Comedy duo Key & Peele make their big-screen debut in Keanu. Read up on the stolen-cat comedy and this week's other new releases in our In Theaters section, where you can watch trailers, buy tickets, and more.
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The Best Kind of Nightmare: Brilliantly Kafkaesque
It opens with H, a protagonist whose name evokes the nightmarish fictions of Franz Kafka, explaining that he woke up in a parked car with no recollection of arriving. The car is not operational so he walks across a field where he finds a strange man playing some variation of Snakes and Ladders. Although the man tells him that he has been sitting there playing the game for a long time and it isn't for two players, H is unwittingly sucked into the game. He becomes aware of his involvement with the game only two hours later when the game player calls to him on a Paris street.
H tries to tell the mystery man that he has an appointment and he cannot play but he is told he has already begun playing. The next phase of the game involves charting and solving the labyrinth of the city streets. As the film continues the game constantly changes scale and the goals of H and the other man change along with it; this is just as confusing to H as it is to the viewer. Just when it seems that H has escaped or wandered away from the game his opponent appears to talk about strategy again. To further complicate things, H sometimes falls asleep and his dreams (which almost definitely occur within a film which is a dream itself) reflect the things that are happening to him. As this continues, it becomes harder and harder to distinguish the new dreams from the reality of the film's main narrative.
This film features some very ambitious but very obviously low budget effects that I found to be quite effective. Some however, might find them to be somewhat silly, in fact well known critic Jonathan Rosenbaum compared them to Ed Wood.
I haven't really formulated a complete interpretation of the film yet but I do have a couple of half formed ideas about it.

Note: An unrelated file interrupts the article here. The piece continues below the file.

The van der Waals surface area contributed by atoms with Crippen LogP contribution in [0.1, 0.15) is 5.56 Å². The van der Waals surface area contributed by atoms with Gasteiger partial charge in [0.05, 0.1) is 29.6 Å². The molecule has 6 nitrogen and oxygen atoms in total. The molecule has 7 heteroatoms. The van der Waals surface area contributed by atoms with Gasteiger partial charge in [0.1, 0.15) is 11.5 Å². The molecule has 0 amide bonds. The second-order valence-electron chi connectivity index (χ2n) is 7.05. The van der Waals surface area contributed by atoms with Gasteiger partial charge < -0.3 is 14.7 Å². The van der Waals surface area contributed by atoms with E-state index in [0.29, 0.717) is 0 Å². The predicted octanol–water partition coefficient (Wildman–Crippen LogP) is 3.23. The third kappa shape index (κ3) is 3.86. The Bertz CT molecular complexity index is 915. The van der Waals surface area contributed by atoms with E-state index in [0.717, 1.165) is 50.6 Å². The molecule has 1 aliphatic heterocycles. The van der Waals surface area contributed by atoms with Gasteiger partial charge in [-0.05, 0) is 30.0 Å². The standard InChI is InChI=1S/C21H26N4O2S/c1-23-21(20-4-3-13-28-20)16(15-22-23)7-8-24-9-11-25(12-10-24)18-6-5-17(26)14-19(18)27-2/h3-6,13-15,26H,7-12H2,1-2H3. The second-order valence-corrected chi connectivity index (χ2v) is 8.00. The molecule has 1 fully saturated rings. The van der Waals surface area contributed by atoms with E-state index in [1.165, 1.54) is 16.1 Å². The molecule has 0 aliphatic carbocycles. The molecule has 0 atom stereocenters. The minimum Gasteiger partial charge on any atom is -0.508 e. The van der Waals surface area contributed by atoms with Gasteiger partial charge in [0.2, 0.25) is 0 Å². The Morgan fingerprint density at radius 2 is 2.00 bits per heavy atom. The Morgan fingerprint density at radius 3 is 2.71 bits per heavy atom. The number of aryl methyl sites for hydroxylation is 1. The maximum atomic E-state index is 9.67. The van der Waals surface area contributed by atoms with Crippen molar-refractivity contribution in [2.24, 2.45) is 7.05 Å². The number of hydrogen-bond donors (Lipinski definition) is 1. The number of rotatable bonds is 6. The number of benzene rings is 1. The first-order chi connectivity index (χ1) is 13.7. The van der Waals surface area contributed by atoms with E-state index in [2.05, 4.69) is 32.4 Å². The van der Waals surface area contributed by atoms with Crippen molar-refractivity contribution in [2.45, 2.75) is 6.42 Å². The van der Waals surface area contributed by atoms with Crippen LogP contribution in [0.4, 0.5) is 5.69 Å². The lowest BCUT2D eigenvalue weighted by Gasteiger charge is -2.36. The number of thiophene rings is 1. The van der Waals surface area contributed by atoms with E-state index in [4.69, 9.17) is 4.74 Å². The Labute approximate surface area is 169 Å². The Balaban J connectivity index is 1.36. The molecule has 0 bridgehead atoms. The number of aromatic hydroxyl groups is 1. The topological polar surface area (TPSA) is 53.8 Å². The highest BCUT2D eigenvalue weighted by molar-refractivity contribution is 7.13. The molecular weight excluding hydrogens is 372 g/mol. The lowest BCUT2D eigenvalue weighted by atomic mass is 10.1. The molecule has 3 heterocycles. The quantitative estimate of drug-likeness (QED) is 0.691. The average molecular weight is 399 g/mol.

Idea 1: Obviously Snakes and Ladders is at least partially about maps and the way people use them. The film implies that people need maps to understand the world and make places seem more familiar. People fear the unknown and having a map of a place makes it less unknown and hence less threatening. At the same time, however, no map is complete and even the best map is no substitute for first hand knowledge of a place. Like every human endeavor, cartography is an attempt by humans to master their environment and increase the power and influence of the human race but its true success is sometimes hard to measure. This last point is made especially clear in a scene in which the mystery man mentions that a certain mountain range which has been found on maps for over one hundred years only exists on paper.
Idea 2: It's no coincidence that the film starts off with an unrealistic setting/incident. The events that make up Snakes and Ladders are a dream, but this dream has larger significance than most; the game in this dream represent existence itself. At the beginning of the dream H is pulled into a game he has no understanding of much the way a newborn is pulled into a world he has no understanding of. As H progresses he gets tips from the other player and he begins to understand something about the way the game works. However, as the game continues new complications arise and he as he understands more he begins to realize that there is still much he does not understand. This is a metaphor for growing up and facing life's challenges. Ultimately the game goes beyond anything H or even the more experienced player can understand just as in spite of all the collected efforts of every human society there are things we still can't explain. Thus the dream teaches H something about the human experience and earns its subtitle une fiction didactique à propos de la cartographie which is of course somewhat humorously referenced in the film when the narrator says, "He is the victim of the worst kind of nightmare, the didactic nightmare."
I'll have to give both of these ideas some more thought but I think they both add to my own appreciation of the film.
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